popular culture


Nineteenth century called and they want their classics back because contemporary culture has no room for them, or wait, do they?

After ample endeavours by countless people who desired to comprehend love let’s just add a marginal attempt to give that pursuit a whirl. With time the construct of our perception of love has changed. A chronocentric argument which is often contrived is that love of the older days was more meaningful than what it is today.

A connoisseur of classics would perhaps by all means list the nineteenth century Austen’s Pride and Prejudice, which bewitched us body and soul, on the top. What sets this novel apart is its rebellious narrative axised around love to counter class hierarchy and associated pride. It was not just love but the struggle of love in those times. The fallacy of the aforementioned argument lies in the reduction of it to battle great art set in times to counter Orthodox but with the layer to suit the likes of generational battle where older times of classical culture has to be viewed in superlative forms. If you make it boomer versus millennial, you my friend have digressed. Great contents on love have emerged in those times and still continue to surface up. Of Course deterioration also happens but absoluteness of disgrace for expression of love in today’s time comparatively is not acceptable.

From Mir Taqi Mir’s composition, Dil laga ho jo jee jahaan se uthha maut ka naam pyaar ka hai ishq” to the twenty first century extracted quatrain from Vikram Seth’s poem, ‘Through Love’s Greatest Power,’

“To sneer at love, and wrench apart

The bonds of body, mind and heart

With specious reason and no rhyme:

This is the true unnatural crime” we have come a long way. These two expressions of love are so dynamic yet so beautiful and far from ordinary.

But ordinary love also has a charm of its own.” After all, I am also just a girl, pretending to not like clichéd flicks, secretly hoping to have one for my own.” It’s already an achievement that chick flicks are somewhat considered guilty pleasures and not normalised to be constructed into a reality.

Clinking teacups in London or gulping Bordeaux in France, the backdrop of the falling sunset, beverage and in love in the bourgeois public sphere has been romanticised enough.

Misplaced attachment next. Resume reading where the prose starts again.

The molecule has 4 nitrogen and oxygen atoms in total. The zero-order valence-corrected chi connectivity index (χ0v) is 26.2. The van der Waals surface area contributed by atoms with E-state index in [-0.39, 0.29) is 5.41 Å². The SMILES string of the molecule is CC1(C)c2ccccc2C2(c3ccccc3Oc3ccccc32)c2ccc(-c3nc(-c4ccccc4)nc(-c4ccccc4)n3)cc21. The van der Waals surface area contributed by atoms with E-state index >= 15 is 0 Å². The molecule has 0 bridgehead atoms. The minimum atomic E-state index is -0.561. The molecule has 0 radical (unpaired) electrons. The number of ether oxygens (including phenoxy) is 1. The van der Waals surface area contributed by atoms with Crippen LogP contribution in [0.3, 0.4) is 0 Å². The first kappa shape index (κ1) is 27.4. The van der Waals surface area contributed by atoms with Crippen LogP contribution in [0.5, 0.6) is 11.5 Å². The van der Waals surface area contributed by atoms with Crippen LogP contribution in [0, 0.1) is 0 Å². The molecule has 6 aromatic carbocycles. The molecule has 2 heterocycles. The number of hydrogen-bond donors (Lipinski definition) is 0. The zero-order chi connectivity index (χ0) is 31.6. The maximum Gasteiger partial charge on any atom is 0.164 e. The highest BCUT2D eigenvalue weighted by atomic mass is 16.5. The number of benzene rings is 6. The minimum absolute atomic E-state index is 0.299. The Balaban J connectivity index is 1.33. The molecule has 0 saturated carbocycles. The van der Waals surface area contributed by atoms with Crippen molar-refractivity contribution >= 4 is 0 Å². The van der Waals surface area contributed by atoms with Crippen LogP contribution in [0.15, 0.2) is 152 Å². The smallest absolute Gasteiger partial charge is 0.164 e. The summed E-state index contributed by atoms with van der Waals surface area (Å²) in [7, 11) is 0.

So where did we fall short between Faiz’s notion of mohabbat (love) and answering if, ‘is it better to speak or die?” (Dialogue:Call me by your name) on celluloids?

The answer lies in popular culture. Mass reproduction of ideas of say Shakespeare or resorting to making of remixes rather than original compositions or making raps which demean some socially deprived groups have been sold and deemed successful which is problematic. A movie director spews that if you don’t have the liberty to slap each other and be violent with each other then he sees no LOVE there. On the contrary another movie surfaced which debunked f the myth that in the name of love you are not given the license to domestically abuse your own wife.

Love for God is used to justify honor killings and ignite riots to cause social unrest. Such normalisation of violence and other social evils in the name of love is problematic.

Expressions of love over the years through art has widened the horizon for how far reaching it actually is. This expression defines the transition which love faces over a period of time surviving Orthodox, archaic elements, tokenism, false glorification and plurality.

Feature Image Credits: New Indian Express

Umaima Khanam

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Effortlessly excelling is a virtue that is aggressively glorified in popular culture. If there existed a hierarchy of achievements, effortless excellence would be at the very top. The idea that some people are extremely intelligent, good-looking, and sociable without trying hard is a problematic façade that needs to be discredited immediately.